“The ability to create prints in the highest quality is a differentiator for PSPs who position themselves in an according market segment,” says Kyritsi. He advises PSPs to obtain equipment that delivers the finest details at adequate print speeds. “If versatility is added, the PSP is likely to achieve a competitive advantage.”
Key enhancements for grand format devices also include features to prevent material buckling. Material buckling occurs when rolled goods are moved through a machine. “If it buckles, you not only get a printhead strike, but you will need to start over,” explains Javier Mahmoud, VP of sales and marketing, CET Color. Grand format devices are especially prone to material buckling due to the high volume of materials.
Customers Drive the Market
Advancements for grand format devices are based on customer demand and the direction of the market. “Customer demand drives the direction of the market—these are both the fuel for advancements and enhancements to grand format printers,” shares Becky McConnell, product marketing manager, graphic systems division, Fujifilm North America Corporation. “Customer and PSPs go hand in hand; print providers strive to create solutions for clients and their clients strive to create solutions for the end user.”
As run lengths decrease, more applications are pushed toward digital inkjet, which results in more demand for printing equipment and inks. McConnell believes the end user’s demands drive the latest advancements found on grand format devices as they are pushed by the market. “Shorter, more customized campaigns result in infinite versions of point of purchase jobs and artwork, as well as customization in packaging and industrial applications.”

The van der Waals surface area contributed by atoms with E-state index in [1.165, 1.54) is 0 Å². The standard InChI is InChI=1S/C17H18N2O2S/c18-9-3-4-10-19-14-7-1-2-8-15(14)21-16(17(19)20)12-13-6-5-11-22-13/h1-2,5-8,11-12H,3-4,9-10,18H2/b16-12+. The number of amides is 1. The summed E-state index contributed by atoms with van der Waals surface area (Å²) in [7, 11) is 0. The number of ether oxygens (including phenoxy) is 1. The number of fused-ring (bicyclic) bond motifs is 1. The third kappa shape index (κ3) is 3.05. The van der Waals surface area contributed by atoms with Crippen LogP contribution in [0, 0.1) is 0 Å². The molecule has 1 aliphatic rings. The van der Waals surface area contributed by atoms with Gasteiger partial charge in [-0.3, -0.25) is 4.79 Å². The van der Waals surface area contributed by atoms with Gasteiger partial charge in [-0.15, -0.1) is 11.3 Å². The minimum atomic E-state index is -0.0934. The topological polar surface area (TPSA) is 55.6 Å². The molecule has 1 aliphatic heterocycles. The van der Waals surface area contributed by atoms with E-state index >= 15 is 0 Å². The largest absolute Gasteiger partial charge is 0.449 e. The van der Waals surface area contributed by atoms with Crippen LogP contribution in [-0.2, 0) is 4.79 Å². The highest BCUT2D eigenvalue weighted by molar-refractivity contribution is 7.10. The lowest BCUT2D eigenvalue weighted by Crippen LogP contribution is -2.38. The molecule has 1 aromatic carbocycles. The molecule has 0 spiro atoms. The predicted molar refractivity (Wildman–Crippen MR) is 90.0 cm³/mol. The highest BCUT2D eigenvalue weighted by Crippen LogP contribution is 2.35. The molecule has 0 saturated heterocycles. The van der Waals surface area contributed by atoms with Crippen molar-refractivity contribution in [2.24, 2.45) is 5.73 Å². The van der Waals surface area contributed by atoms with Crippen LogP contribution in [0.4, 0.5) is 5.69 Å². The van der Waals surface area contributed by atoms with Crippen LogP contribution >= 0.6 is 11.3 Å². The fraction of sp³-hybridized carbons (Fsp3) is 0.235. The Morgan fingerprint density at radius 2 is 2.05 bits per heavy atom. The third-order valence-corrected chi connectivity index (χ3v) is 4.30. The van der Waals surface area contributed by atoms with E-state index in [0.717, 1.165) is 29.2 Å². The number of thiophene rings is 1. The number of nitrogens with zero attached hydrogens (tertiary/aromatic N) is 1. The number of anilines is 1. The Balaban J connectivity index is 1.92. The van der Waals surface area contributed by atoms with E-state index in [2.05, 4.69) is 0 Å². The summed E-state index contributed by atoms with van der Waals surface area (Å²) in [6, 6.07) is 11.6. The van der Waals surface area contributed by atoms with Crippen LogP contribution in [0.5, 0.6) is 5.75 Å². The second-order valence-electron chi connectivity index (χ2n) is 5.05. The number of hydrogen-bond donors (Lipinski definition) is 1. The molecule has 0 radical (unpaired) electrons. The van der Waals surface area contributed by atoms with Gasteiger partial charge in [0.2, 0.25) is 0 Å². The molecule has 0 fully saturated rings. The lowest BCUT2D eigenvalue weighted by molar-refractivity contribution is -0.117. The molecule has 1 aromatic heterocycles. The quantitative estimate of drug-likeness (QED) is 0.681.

Larry D’Amico, director of sales, large format, Durst Image Technology US LLC, believes basic enhancements like speed and quality are expected as technology continues to evolve. However, larger and more defined projects are generally driven by customer demands.
For example, Durst recently announced its new P5 printer based on customer feedback. “We went through an extensive feedback session with some of our most important customers as part of the development for this new printer,” says D’Amico. The company also invited a large group to the Durst factory along with its research and development team to help formulate the product features and direction.